Mesosystems: At the meso level, connections with other social contexts are made. At this level, those from the user’s microsystem interact with other nodes of influence; a friend may attend a different school or college and interact with others who do not belong to the user’s network. Similarly, parents, teachers and other influential adults within the microsysytem can interact with each other, bringing back to the microsystem artefacts of those interactions, thereby influencing interactions within the microsystem. It is easy to imagine Facebook “friends” interacting with others in their own separate social networks.

Exosystems: Young people are often effected by influences which are outside their control and experience. In the exosystem influences like parental employment, school internet policy,  and government regulation will effect social media use and the outcomes. For example, the type of technology available to the young person, if not in employment, is dependent on the employment status of a parent and if they can afford to purchase a smartphone or afford high-speed broadband. Government policy around availability of certain platforms effects usage and effects; certain governments restrict access to Facebook, WahatsApp etc., while others provide citizens with unlimited, free highspeed broadband. Both of these policy decisions effect users.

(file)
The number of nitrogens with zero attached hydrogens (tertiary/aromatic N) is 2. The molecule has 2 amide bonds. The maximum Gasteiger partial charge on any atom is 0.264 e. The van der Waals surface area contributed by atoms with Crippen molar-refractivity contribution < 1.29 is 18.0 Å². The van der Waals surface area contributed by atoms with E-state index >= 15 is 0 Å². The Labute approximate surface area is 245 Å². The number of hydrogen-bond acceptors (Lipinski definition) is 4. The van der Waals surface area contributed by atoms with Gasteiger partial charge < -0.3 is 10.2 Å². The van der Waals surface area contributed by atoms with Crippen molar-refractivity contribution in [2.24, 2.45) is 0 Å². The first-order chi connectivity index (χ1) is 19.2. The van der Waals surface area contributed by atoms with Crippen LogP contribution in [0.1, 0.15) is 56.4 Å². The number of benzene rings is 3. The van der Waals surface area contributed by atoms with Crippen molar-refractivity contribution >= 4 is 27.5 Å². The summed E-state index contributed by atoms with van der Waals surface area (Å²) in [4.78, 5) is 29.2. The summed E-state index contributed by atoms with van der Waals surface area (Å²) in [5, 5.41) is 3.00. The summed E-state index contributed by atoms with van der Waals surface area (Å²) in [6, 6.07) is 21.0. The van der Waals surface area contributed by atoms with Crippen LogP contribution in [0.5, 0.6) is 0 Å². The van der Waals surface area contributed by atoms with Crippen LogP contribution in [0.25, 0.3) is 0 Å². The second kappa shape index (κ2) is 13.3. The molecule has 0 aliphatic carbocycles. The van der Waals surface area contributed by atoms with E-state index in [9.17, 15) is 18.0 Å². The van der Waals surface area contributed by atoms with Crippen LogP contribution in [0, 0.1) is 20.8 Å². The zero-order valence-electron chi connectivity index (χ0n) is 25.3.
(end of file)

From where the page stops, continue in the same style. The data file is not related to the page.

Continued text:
Macrosystems: At the more abstract level, wellbeing and developmental outcomes can be influenced by the legal, political and regulatory systems along with the values within the community, attitudes and norms. Importantly, again here, one should remember the bidirectioality of the ecological system. So, norms, attitudes, and values of a young social media user are influenced by others, but the norms, attitudes and values of young people can, in turn, influence others.